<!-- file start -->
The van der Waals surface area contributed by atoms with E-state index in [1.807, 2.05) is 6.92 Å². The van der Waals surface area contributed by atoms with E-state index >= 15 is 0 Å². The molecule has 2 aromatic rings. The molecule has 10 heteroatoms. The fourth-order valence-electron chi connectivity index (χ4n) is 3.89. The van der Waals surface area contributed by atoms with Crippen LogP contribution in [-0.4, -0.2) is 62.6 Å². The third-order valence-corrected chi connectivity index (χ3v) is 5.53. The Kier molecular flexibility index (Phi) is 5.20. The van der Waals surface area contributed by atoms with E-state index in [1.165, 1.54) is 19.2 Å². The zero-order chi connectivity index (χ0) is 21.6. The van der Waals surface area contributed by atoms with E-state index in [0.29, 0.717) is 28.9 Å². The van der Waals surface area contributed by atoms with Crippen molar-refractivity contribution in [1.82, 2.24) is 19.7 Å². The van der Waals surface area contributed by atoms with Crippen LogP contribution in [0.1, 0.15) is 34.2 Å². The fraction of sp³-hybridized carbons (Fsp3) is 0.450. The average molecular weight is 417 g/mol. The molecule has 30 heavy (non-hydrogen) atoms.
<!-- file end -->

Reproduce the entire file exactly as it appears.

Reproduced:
The van der Waals surface area contributed by atoms with E-state index in [1.807, 2.05) is 6.92 Å². The van der Waals surface area contributed by atoms with E-state index >= 15 is 0 Å². The molecule has 2 aromatic rings. The molecule has 10 heteroatoms. The fourth-order valence-electron chi connectivity index (χ4n) is 3.89. The van der Waals surface area contributed by atoms with Crippen LogP contribution in [-0.4, -0.2) is 62.6 Å². The third-order valence-corrected chi connectivity index (χ3v) is 5.53. The Kier molecular flexibility index (Phi) is 5.20. The van der Waals surface area contributed by atoms with E-state index in [1.165, 1.54) is 19.2 Å². The zero-order chi connectivity index (χ0) is 21.6. The van der Waals surface area contributed by atoms with E-state index in [0.29, 0.717) is 28.9 Å². The van der Waals surface area contributed by atoms with Crippen molar-refractivity contribution in [1.82, 2.24) is 19.7 Å². The van der Waals surface area contributed by atoms with Crippen LogP contribution in [0.1, 0.15) is 34.2 Å². The fraction of sp³-hybridized carbons (Fsp3) is 0.450. The average molecular weight is 417 g/mol. The molecule has 30 heavy (non-hydrogen) atoms.